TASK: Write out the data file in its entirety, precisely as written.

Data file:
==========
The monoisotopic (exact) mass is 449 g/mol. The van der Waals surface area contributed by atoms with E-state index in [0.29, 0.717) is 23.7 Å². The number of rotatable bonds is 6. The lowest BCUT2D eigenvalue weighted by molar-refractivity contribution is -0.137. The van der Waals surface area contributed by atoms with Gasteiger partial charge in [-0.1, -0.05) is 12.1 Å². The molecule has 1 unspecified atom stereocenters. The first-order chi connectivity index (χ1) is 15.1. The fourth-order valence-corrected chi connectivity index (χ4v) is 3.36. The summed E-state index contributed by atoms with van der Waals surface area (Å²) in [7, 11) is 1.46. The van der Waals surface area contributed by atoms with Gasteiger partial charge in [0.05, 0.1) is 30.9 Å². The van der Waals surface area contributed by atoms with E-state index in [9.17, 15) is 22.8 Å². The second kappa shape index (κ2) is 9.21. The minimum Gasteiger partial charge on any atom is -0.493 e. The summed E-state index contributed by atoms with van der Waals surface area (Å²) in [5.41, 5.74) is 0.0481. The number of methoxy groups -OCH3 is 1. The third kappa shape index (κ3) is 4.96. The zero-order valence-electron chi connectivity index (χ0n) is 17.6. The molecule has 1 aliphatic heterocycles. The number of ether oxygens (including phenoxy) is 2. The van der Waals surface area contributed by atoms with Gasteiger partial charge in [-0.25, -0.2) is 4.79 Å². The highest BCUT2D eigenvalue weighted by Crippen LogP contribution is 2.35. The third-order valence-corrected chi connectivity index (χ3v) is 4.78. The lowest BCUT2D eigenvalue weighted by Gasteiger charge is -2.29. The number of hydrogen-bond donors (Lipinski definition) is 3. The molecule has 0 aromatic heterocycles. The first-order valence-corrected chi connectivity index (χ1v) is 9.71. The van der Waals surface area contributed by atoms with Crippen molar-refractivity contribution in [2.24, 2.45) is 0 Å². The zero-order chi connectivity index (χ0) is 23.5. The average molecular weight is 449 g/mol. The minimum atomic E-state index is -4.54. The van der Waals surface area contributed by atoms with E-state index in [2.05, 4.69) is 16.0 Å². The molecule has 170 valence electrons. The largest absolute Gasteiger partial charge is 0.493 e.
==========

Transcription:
The monoisotopic (exact) mass is 449 g/mol. The van der Waals surface area contributed by atoms with E-state index in [0.29, 0.717) is 23.7 Å². The number of rotatable bonds is 6. The lowest BCUT2D eigenvalue weighted by molar-refractivity contribution is -0.137. The van der Waals surface area contributed by atoms with Gasteiger partial charge in [-0.1, -0.05) is 12.1 Å². The molecule has 1 unspecified atom stereocenters. The first-order chi connectivity index (χ1) is 15.1. The fourth-order valence-corrected chi connectivity index (χ4v) is 3.36. The summed E-state index contributed by atoms with van der Waals surface area (Å²) in [7, 11) is 1.46. The van der Waals surface area contributed by atoms with Gasteiger partial charge in [0.05, 0.1) is 30.9 Å². The van der Waals surface area contributed by atoms with E-state index in [9.17, 15) is 22.8 Å². The second kappa shape index (κ2) is 9.21. The minimum Gasteiger partial charge on any atom is -0.493 e. The summed E-state index contributed by atoms with van der Waals surface area (Å²) in [5.41, 5.74) is 0.0481. The number of methoxy groups -OCH3 is 1. The third kappa shape index (κ3) is 4.96. The zero-order valence-electron chi connectivity index (χ0n) is 17.6. The molecule has 1 aliphatic heterocycles. The number of ether oxygens (including phenoxy) is 2. The van der Waals surface area contributed by atoms with Gasteiger partial charge in [-0.25, -0.2) is 4.79 Å². The highest BCUT2D eigenvalue weighted by Crippen LogP contribution is 2.35. The third-order valence-corrected chi connectivity index (χ3v) is 4.78. The lowest BCUT2D eigenvalue weighted by Gasteiger charge is -2.29. The number of hydrogen-bond donors (Lipinski definition) is 3. The molecule has 0 aromatic heterocycles. The first-order valence-corrected chi connectivity index (χ1v) is 9.71. The van der Waals surface area contributed by atoms with Crippen molar-refractivity contribution in [2.24, 2.45) is 0 Å². The zero-order chi connectivity index (χ0) is 23.5. The average molecular weight is 449 g/mol. The minimum atomic E-state index is -4.54. The van der Waals surface area contributed by atoms with E-state index in [2.05, 4.69) is 16.0 Å². The molecule has 170 valence electrons. The largest absolute Gasteiger partial charge is 0.493 e.